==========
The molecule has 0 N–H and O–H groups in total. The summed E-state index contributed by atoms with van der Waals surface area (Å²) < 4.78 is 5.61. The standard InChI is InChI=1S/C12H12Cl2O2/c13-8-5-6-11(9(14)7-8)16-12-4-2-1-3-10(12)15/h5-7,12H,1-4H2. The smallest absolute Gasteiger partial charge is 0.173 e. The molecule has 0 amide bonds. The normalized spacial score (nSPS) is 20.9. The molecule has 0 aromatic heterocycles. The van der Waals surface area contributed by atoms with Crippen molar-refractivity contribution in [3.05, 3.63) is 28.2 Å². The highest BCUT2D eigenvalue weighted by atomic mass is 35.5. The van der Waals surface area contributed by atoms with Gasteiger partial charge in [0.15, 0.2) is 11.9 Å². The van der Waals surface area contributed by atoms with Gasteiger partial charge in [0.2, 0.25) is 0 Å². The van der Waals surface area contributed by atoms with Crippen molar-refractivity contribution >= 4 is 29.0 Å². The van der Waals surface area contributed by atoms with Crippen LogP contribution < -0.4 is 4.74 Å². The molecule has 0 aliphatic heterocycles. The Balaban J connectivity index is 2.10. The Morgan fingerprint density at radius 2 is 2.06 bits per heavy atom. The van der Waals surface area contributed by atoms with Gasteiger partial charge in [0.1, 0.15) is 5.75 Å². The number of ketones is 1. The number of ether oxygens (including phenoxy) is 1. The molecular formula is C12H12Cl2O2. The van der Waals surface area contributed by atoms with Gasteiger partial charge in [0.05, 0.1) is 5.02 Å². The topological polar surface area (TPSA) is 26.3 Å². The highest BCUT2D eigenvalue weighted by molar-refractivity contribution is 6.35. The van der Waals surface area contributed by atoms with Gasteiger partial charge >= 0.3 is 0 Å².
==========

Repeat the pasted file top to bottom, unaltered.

The molecule has 0 N–H and O–H groups in total. The summed E-state index contributed by atoms with van der Waals surface area (Å²) < 4.78 is 5.61. The standard InChI is InChI=1S/C12H12Cl2O2/c13-8-5-6-11(9(14)7-8)16-12-4-2-1-3-10(12)15/h5-7,12H,1-4H2. The smallest absolute Gasteiger partial charge is 0.173 e. The molecule has 0 amide bonds. The normalized spacial score (nSPS) is 20.9. The molecule has 0 aromatic heterocycles. The van der Waals surface area contributed by atoms with Crippen molar-refractivity contribution in [3.05, 3.63) is 28.2 Å². The highest BCUT2D eigenvalue weighted by atomic mass is 35.5. The van der Waals surface area contributed by atoms with Gasteiger partial charge in [0.15, 0.2) is 11.9 Å². The van der Waals surface area contributed by atoms with Gasteiger partial charge in [0.2, 0.25) is 0 Å². The van der Waals surface area contributed by atoms with Crippen molar-refractivity contribution >= 4 is 29.0 Å². The van der Waals surface area contributed by atoms with Crippen LogP contribution < -0.4 is 4.74 Å². The molecule has 0 aliphatic heterocycles. The Balaban J connectivity index is 2.10. The Morgan fingerprint density at radius 2 is 2.06 bits per heavy atom. The van der Waals surface area contributed by atoms with Gasteiger partial charge in [0.1, 0.15) is 5.75 Å². The number of ketones is 1. The number of ether oxygens (including phenoxy) is 1. The molecular formula is C12H12Cl2O2. The van der Waals surface area contributed by atoms with Gasteiger partial charge in [0.05, 0.1) is 5.02 Å². The topological polar surface area (TPSA) is 26.3 Å². The highest BCUT2D eigenvalue weighted by molar-refractivity contribution is 6.35. The van der Waals surface area contributed by atoms with Gasteiger partial charge >= 0.3 is 0 Å².